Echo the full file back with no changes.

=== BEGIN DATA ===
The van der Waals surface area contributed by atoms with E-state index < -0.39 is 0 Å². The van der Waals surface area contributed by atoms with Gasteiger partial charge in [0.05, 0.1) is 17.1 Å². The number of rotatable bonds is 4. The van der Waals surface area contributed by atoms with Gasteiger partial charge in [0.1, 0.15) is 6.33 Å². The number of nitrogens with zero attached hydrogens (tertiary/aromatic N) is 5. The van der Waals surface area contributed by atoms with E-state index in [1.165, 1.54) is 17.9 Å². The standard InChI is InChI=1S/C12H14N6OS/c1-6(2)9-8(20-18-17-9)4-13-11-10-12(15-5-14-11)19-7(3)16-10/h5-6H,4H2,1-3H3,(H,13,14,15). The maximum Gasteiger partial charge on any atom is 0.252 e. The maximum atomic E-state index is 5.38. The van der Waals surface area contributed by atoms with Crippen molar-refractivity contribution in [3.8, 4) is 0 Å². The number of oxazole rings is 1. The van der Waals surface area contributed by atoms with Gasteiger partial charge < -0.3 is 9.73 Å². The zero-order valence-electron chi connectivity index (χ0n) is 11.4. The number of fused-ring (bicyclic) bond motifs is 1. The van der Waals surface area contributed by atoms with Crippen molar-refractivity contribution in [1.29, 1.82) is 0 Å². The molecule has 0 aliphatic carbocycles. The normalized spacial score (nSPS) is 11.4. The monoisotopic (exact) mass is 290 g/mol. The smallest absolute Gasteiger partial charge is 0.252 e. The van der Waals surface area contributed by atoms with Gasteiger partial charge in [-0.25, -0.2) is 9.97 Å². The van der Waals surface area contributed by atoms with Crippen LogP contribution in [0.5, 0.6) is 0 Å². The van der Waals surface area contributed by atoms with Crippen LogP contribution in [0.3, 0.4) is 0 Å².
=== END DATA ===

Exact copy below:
The van der Waals surface area contributed by atoms with E-state index < -0.39 is 0 Å². The van der Waals surface area contributed by atoms with Gasteiger partial charge in [0.05, 0.1) is 17.1 Å². The number of rotatable bonds is 4. The van der Waals surface area contributed by atoms with Gasteiger partial charge in [0.1, 0.15) is 6.33 Å². The number of nitrogens with zero attached hydrogens (tertiary/aromatic N) is 5. The van der Waals surface area contributed by atoms with E-state index in [1.165, 1.54) is 17.9 Å². The standard InChI is InChI=1S/C12H14N6OS/c1-6(2)9-8(20-18-17-9)4-13-11-10-12(15-5-14-11)19-7(3)16-10/h5-6H,4H2,1-3H3,(H,13,14,15). The maximum Gasteiger partial charge on any atom is 0.252 e. The maximum atomic E-state index is 5.38. The van der Waals surface area contributed by atoms with Crippen molar-refractivity contribution in [3.8, 4) is 0 Å². The number of oxazole rings is 1. The van der Waals surface area contributed by atoms with Gasteiger partial charge < -0.3 is 9.73 Å². The zero-order valence-electron chi connectivity index (χ0n) is 11.4. The number of fused-ring (bicyclic) bond motifs is 1. The van der Waals surface area contributed by atoms with Crippen molar-refractivity contribution in [1.29, 1.82) is 0 Å². The molecule has 0 aliphatic carbocycles. The normalized spacial score (nSPS) is 11.4. The monoisotopic (exact) mass is 290 g/mol. The smallest absolute Gasteiger partial charge is 0.252 e. The van der Waals surface area contributed by atoms with Gasteiger partial charge in [-0.25, -0.2) is 9.97 Å². The van der Waals surface area contributed by atoms with Crippen LogP contribution in [0.5, 0.6) is 0 Å². The van der Waals surface area contributed by atoms with Crippen LogP contribution in [0.3, 0.4) is 0 Å².